Travels with V
The blue jewel of the Riviera
Antibes part 2
A typical walk in the old city of Antibes starts in the harbour, Port Vauban where the big luxuroius motoryachts are moored. To the right stairs lead up to the top of the wall, a remnant of the old defence walls still standing, and walking along the top of it will get you to a plateau by the sea. There you’ll find the famous sculpture “Le Nomade”, an eight meters high male figure looking out at the sea. It’s made by the famous spanish artist Juame Plensa.
From here you have a good view of the ridiculously big boats, the biggest behind locked gates and fences. They are often owned by Saudi princes or oligarchs from Russia or the Ukraine. Astonishingly huge they are sometimes equipped with helicopter platforms and their own actual harbours in the stern.
Port Vauban is said to be the biggest private boat marina in the Mediterranean. Here you’ll also find a tiny fish market where rugged fishermen sell their catch.
On the other side of the wall is the popular sandy beach Plage Gravette. We can’t resist going for a swim in the clear blue water. In early October the water temperature is still ok for a swim. There are a few other sandy beaches within the city area, the biggest and most famous further south is called Plage de la Salis.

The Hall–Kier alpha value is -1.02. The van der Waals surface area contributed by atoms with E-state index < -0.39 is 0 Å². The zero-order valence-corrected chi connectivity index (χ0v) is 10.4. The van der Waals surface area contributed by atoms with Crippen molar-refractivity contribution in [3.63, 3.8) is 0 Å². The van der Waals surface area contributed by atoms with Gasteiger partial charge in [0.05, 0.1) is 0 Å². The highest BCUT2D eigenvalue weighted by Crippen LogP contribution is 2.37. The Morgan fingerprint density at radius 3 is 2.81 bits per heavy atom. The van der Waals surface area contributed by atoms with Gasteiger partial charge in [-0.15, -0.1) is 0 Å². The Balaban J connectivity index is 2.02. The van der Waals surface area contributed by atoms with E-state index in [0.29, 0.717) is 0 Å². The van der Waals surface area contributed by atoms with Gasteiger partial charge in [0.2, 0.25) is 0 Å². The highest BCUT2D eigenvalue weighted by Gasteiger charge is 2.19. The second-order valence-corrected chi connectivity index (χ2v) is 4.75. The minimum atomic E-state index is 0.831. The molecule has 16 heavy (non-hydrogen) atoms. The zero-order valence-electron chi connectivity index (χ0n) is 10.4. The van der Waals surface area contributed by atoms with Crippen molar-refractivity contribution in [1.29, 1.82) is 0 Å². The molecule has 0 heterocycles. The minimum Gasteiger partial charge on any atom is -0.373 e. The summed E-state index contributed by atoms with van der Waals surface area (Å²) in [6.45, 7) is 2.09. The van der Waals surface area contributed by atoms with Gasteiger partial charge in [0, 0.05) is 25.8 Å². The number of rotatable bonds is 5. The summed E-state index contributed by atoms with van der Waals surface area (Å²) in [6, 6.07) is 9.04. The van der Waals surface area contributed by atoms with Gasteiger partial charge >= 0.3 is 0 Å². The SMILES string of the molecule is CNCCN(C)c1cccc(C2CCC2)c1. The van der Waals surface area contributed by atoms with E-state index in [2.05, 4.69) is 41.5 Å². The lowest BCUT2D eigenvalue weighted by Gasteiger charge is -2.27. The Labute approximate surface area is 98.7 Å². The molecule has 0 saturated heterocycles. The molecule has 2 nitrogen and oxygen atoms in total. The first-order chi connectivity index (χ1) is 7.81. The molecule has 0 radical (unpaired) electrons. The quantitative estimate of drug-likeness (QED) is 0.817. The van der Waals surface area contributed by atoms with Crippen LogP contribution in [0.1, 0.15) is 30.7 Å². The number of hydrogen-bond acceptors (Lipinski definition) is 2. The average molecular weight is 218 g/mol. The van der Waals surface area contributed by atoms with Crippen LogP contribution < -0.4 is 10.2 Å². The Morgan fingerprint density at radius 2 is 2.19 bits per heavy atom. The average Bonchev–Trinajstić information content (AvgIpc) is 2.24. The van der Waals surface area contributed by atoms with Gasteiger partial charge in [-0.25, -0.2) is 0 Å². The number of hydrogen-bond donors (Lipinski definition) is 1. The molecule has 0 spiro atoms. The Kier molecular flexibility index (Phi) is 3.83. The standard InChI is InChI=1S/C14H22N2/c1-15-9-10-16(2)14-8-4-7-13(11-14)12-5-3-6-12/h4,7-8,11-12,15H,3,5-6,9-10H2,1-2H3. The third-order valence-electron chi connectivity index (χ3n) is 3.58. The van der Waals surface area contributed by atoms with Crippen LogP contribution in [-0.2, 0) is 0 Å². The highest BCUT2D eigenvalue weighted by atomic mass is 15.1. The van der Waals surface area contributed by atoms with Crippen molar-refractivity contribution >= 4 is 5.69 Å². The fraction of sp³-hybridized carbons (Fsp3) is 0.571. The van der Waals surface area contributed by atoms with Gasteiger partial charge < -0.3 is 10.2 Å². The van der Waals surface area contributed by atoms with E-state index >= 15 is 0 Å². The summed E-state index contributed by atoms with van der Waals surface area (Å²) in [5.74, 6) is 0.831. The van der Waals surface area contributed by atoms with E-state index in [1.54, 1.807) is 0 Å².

Another must-see attraction is the city market with vendors selling greens, groceries, fruit, spices, cookies and baskets and lots of other things. In the late afternoon the market mysteriously disappears, and the space is prepared for outdoor serving by the cafés and restaurants on the side streets. In the evening the place is full of people enjoying the last warn mediterranean nights. One bar here is like a museum displaying bottles and gadgets connected to the old cult drink absinth. And yes, you can taste it in the cellar bar.
Visiting Antibes neighbour cities like Nice, Monte Carlo and Marseille is easy by train. We choose the nearest, Nice, just a half hour’s train ride away. Nice is of course a big and lively city attracting lots of tourists, and most of them do like we do, head for the old town. Here too are narrow winding streets lined with restaurants and bars, just like in Antibes. The difference being the amount of people filling up the streets of Nice. Here you walk the “malecon”, Promenade des Anglais with its posh hotels and casinos on one side and the long pebble beach on the other.
Two clips from Nice, the first is a panorama from the castle hill, the second from a walk in the old town: